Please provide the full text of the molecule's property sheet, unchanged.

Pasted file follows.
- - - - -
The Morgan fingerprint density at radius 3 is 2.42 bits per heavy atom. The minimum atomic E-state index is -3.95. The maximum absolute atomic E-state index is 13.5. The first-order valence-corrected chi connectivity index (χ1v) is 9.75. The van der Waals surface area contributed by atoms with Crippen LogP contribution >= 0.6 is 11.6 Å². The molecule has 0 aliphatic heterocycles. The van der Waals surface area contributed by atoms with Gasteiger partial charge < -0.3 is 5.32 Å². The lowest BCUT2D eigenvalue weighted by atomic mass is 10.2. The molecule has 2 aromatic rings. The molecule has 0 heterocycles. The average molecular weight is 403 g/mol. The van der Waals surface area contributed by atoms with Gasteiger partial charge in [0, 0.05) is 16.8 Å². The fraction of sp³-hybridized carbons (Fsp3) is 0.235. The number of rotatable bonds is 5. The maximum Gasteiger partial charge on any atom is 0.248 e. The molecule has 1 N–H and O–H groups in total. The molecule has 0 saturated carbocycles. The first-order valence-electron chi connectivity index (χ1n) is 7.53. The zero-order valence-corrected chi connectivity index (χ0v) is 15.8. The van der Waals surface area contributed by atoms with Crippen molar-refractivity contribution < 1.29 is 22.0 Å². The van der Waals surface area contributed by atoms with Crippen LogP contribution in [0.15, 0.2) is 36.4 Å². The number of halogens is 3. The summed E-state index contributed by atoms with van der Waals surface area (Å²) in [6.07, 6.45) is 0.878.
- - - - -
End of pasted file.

The Morgan fingerprint density at radius 3 is 2.42 bits per heavy atom. The minimum atomic E-state index is -3.95. The maximum absolute atomic E-state index is 13.5. The first-order valence-corrected chi connectivity index (χ1v) is 9.75. The van der Waals surface area contributed by atoms with Crippen LogP contribution >= 0.6 is 11.6 Å². The molecule has 0 aliphatic heterocycles. The van der Waals surface area contributed by atoms with Gasteiger partial charge < -0.3 is 5.32 Å². The lowest BCUT2D eigenvalue weighted by atomic mass is 10.2. The molecule has 2 aromatic rings. The molecule has 0 heterocycles. The average molecular weight is 403 g/mol. The van der Waals surface area contributed by atoms with Gasteiger partial charge in [0, 0.05) is 16.8 Å². The fraction of sp³-hybridized carbons (Fsp3) is 0.235. The number of rotatable bonds is 5. The maximum Gasteiger partial charge on any atom is 0.248 e. The molecule has 1 N–H and O–H groups in total. The molecule has 0 saturated carbocycles. The first-order valence-electron chi connectivity index (χ1n) is 7.53. The zero-order valence-corrected chi connectivity index (χ0v) is 15.8. The van der Waals surface area contributed by atoms with Crippen molar-refractivity contribution < 1.29 is 22.0 Å². The van der Waals surface area contributed by atoms with Crippen LogP contribution in [0.15, 0.2) is 36.4 Å². The number of halogens is 3. The summed E-state index contributed by atoms with van der Waals surface area (Å²) in [6.07, 6.45) is 0.878.